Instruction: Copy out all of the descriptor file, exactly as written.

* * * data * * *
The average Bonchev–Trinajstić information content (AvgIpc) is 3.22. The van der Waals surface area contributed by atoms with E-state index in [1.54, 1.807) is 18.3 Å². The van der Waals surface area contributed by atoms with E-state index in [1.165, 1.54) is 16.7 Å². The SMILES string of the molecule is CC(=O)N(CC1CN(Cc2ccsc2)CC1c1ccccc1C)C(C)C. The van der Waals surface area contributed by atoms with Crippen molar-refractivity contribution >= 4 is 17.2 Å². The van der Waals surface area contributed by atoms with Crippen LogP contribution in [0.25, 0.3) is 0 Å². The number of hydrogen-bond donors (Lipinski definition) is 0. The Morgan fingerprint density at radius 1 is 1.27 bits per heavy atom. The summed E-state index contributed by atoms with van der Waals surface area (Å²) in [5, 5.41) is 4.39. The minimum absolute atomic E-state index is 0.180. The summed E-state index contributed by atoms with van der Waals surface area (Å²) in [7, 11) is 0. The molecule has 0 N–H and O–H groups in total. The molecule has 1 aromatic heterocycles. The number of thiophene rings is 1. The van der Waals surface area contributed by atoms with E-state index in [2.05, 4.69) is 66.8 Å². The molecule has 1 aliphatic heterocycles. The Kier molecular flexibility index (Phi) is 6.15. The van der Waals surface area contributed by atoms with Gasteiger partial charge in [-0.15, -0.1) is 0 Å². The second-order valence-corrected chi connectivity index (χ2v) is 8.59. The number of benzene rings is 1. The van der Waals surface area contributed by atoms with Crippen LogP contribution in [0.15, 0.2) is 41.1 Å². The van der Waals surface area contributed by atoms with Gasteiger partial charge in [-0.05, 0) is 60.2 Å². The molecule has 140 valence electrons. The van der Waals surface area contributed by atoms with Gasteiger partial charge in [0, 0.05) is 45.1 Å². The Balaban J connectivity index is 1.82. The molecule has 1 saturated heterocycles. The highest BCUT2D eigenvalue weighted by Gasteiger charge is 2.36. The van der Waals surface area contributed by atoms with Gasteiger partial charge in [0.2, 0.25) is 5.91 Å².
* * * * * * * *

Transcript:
The average Bonchev–Trinajstić information content (AvgIpc) is 3.22. The van der Waals surface area contributed by atoms with E-state index in [1.54, 1.807) is 18.3 Å². The van der Waals surface area contributed by atoms with E-state index in [1.165, 1.54) is 16.7 Å². The SMILES string of the molecule is CC(=O)N(CC1CN(Cc2ccsc2)CC1c1ccccc1C)C(C)C. The van der Waals surface area contributed by atoms with Crippen molar-refractivity contribution >= 4 is 17.2 Å². The van der Waals surface area contributed by atoms with Crippen LogP contribution in [0.25, 0.3) is 0 Å². The number of hydrogen-bond donors (Lipinski definition) is 0. The Morgan fingerprint density at radius 1 is 1.27 bits per heavy atom. The summed E-state index contributed by atoms with van der Waals surface area (Å²) in [5, 5.41) is 4.39. The minimum absolute atomic E-state index is 0.180. The summed E-state index contributed by atoms with van der Waals surface area (Å²) in [7, 11) is 0. The molecule has 0 N–H and O–H groups in total. The molecule has 1 aromatic heterocycles. The number of thiophene rings is 1. The van der Waals surface area contributed by atoms with E-state index in [2.05, 4.69) is 66.8 Å². The molecule has 1 aliphatic heterocycles. The Kier molecular flexibility index (Phi) is 6.15. The van der Waals surface area contributed by atoms with Gasteiger partial charge in [-0.15, -0.1) is 0 Å². The second-order valence-corrected chi connectivity index (χ2v) is 8.59. The number of benzene rings is 1. The van der Waals surface area contributed by atoms with Crippen LogP contribution in [0.15, 0.2) is 41.1 Å². The van der Waals surface area contributed by atoms with Gasteiger partial charge in [-0.05, 0) is 60.2 Å². The molecule has 140 valence electrons. The van der Waals surface area contributed by atoms with Gasteiger partial charge in [0, 0.05) is 45.1 Å². The Balaban J connectivity index is 1.82. The molecule has 1 saturated heterocycles. The highest BCUT2D eigenvalue weighted by Gasteiger charge is 2.36. The van der Waals surface area contributed by atoms with Gasteiger partial charge in [0.2, 0.25) is 5.91 Å².